Predictable and calm climate
The maritime windstorms from the Atlantic are efficiently decayed by the Scandinavian Peninsula while the heatwaves and thunderstorms from the southeast continental regions do not reach Finland. For these reasons temperatures in summer or winter seldom reaches those experienced by neighboring regions on the same latitudes.
Neither weather-caused landslides nor hurricane force wind speeds have ever been recorded in Finland. There are typically one or two blizzards with heavy snowfall and strong wind gusts per winter, but the Finnish infrastructure copes with these well. Thus, the weather condition with greatest impact for datacenters is winds.
During the spring and autumn months, temperatures and the amount of sunlight hours change rapidly and the closeness of the Baltic Sea and the Northern Atlantic keep extreme temperatures mild.
The annual mean temperature in Finland is approximately +2.3 °C / 36.1 °F. Despite the fact that during summer months (Jun – Aug) temperatures can rise above 30 °C / 86 °F for a few days, the national average summer temperature is only 13.9 °C / 57.0 °F. Similarly, during the winter months (Dec – Feb) temperatures can occasionally fall below -20 °C / -4 °F in the south and even -40 °C / -40 °F in the north for a few days, the national average winter temperature is -8.7 °C / 16.3 °F. In comparison to other areas in the same latitudes (e.g. Siberia and south Greenland), the average winter temperatures are several degrees higher (up to 10°C / 50 °F). This is caused by the proximity of the Baltic Sea, large quantities of inland waters and, above all, the airflows from the Atlantic, which are warmed by the North Atlantic Drift (itself an extension of the Gulf Stream).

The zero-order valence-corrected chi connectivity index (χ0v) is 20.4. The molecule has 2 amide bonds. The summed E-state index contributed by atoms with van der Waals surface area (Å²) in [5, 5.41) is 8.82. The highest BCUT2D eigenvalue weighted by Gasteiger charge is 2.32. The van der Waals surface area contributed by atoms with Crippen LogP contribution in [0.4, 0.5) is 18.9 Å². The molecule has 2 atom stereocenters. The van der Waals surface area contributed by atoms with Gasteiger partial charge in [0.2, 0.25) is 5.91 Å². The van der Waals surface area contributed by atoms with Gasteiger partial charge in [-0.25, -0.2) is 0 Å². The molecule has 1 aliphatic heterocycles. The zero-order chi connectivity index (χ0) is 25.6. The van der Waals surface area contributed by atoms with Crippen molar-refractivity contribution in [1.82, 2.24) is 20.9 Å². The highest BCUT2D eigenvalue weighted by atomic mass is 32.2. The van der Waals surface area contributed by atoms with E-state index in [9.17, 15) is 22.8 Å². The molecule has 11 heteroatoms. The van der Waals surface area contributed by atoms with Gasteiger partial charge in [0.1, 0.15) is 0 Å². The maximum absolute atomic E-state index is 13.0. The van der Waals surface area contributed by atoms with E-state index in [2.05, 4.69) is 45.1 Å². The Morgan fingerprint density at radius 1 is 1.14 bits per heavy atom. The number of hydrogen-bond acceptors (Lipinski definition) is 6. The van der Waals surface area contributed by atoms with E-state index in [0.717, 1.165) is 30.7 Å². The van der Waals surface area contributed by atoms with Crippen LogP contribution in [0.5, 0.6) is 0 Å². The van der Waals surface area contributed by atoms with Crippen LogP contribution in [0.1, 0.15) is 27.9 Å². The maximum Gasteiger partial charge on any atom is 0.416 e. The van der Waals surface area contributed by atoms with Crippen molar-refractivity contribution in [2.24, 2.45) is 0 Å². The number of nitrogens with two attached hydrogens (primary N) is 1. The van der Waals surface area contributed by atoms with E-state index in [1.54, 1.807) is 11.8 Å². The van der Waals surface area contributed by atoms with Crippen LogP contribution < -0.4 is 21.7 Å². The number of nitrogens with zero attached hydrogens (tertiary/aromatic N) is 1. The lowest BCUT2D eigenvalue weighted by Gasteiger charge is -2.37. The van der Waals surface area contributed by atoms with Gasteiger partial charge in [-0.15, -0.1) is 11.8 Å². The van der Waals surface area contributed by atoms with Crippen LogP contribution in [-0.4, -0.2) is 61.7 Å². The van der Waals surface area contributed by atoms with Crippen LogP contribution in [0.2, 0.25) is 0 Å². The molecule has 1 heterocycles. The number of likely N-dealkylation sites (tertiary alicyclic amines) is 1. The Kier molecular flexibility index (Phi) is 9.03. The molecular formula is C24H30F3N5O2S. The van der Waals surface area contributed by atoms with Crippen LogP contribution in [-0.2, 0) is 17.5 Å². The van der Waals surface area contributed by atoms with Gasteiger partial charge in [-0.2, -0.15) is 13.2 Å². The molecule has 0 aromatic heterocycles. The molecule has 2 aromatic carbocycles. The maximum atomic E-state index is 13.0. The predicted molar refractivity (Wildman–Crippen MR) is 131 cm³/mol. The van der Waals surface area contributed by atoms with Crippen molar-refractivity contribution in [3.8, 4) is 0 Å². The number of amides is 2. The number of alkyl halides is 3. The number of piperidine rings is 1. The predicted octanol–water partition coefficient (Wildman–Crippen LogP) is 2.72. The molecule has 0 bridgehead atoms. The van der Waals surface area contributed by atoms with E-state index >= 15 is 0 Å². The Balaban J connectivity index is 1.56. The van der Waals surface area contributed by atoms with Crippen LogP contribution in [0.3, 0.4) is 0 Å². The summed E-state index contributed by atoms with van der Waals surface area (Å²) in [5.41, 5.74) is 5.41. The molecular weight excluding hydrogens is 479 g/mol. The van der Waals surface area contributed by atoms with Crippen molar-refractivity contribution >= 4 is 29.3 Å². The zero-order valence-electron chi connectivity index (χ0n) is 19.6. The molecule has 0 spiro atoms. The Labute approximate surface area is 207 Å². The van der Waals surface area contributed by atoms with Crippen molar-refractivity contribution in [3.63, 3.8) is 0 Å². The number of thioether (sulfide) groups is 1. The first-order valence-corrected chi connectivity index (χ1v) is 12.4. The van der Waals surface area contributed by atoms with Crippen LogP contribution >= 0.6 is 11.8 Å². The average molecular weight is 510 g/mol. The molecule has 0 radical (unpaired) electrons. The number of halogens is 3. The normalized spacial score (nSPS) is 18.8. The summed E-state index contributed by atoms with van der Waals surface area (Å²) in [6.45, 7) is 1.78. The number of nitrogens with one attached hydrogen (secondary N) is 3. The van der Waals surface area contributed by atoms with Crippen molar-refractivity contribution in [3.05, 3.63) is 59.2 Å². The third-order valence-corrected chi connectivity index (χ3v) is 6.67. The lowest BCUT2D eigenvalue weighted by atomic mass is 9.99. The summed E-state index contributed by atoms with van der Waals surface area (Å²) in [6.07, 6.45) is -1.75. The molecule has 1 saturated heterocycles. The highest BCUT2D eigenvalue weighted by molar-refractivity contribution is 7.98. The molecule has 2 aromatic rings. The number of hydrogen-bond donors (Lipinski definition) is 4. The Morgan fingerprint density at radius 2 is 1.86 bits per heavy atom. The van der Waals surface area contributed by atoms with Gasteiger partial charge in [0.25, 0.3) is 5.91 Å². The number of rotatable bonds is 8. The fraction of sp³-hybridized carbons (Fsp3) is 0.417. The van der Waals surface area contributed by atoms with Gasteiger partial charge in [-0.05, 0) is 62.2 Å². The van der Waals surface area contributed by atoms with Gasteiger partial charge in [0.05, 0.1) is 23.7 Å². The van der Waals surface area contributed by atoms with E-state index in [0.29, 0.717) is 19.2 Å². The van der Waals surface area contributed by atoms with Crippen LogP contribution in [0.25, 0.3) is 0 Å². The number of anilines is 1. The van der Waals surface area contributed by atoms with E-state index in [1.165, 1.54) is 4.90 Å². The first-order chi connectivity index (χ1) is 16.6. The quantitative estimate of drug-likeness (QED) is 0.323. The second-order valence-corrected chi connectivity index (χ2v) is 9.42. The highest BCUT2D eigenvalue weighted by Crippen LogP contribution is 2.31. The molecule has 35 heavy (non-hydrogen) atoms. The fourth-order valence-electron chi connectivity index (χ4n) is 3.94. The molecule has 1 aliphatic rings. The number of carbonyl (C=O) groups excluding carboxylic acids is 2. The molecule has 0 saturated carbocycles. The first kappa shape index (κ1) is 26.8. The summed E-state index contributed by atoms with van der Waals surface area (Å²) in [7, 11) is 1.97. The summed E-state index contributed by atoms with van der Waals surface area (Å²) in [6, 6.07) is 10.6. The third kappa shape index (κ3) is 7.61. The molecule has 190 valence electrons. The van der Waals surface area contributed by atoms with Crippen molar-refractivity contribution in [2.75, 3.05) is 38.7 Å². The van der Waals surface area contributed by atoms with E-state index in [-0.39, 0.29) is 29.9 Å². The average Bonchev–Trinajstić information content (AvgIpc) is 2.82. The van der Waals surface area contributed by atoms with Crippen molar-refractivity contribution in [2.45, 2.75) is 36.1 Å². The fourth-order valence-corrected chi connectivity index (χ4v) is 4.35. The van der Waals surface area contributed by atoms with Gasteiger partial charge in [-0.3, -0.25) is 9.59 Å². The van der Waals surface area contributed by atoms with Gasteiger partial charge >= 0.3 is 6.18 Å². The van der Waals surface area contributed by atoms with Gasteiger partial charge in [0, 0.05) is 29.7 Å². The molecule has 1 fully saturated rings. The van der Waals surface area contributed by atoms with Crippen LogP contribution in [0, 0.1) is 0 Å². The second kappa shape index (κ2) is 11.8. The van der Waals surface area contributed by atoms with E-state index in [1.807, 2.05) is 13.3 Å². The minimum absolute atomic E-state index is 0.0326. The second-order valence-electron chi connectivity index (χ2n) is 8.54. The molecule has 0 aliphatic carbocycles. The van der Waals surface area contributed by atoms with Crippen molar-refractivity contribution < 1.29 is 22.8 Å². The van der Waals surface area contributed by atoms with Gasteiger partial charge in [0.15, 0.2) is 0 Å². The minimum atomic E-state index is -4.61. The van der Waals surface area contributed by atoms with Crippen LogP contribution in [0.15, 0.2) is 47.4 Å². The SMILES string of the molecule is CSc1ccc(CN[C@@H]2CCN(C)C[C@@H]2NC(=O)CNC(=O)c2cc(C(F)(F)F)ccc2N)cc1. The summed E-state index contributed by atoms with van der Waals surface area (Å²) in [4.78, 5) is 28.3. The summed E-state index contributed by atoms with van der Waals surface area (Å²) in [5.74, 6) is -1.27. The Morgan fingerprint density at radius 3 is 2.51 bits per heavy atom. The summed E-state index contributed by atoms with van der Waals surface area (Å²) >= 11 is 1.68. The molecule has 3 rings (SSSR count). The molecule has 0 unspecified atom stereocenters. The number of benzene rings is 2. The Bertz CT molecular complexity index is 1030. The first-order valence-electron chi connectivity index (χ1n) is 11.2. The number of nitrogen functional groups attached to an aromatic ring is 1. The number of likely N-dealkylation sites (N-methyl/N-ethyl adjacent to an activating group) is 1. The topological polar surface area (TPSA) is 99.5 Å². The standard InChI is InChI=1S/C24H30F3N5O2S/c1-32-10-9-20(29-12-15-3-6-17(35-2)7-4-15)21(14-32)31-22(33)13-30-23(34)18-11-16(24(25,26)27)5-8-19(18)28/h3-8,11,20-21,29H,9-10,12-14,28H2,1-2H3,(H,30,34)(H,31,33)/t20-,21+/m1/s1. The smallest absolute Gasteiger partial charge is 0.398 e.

• The *30 year return level of the maximum temperature is approximately +31..+32 °C / 88..90 °F.
• The *30 year return level of the minimum temperature is approximately -30..-40 °C / -22..-40 °F, although in the north usually between -40..-45 °C / -40..-49 °F.
*30 year return level of temperature = temperature that occurs on average once in 30 years
There is no particular rainy or dry season in the Finnish climate. The most precipitation comes from showers during the summer months (Jun-Aug) and the most number of rainy days is in early winter (Nov-Jan).
• Precipitation below 0 °C / 32 °F: during worst blizzards, the snow depth can increase 20-40 cm / 0.7-1.3 ft in a day. The highest recorded snow depth increase in a day was 73 cm / 2.4 ft in 2016.
• Precipitation above 0 °C / 32 °F: the impacts of flash flooding are usually limited to flooded basements and bad road conditions, but fatalities are very rare. The highest recorded hourly rainfall amounts have been between 50 – 60 mm / 0.20 – 0.24”. The highest daily rainfall amount was 198 mm / 0.78” in 1944.
The prevailing wind direction over Finland is from the southwest, although the gustiest winds are usually between west and north. Winds can be considered the highest impact weather related risk for datacenters. Windstorms usually occur between October – January where as the most severe thunderstorms occurs during May – September timeframe.
Thunderstorms are typically much less severe than in Central- or Eastern-Europe for instance, but can every few years cause notable damage and few fatalities. A few strong to violent tornadoes have been reported in Finland in past decades although their probability in a single location is extremely low.
• There are no hurricane force wind speeds ever recorded in Finland.
• On the average approximately 14 tornadoes are reported each year, though they usually don’t cause significant damage.
• In inland areas wind gusts during storms are typically 20-30 m/s / 45-67 miles/h.
• The strongest windstorm in recent years was “Tapani” on December 26th, 2011. The highest inland wind gusts were around 31 m/s / 69.4 miles/h and the storm caused a few fatalities.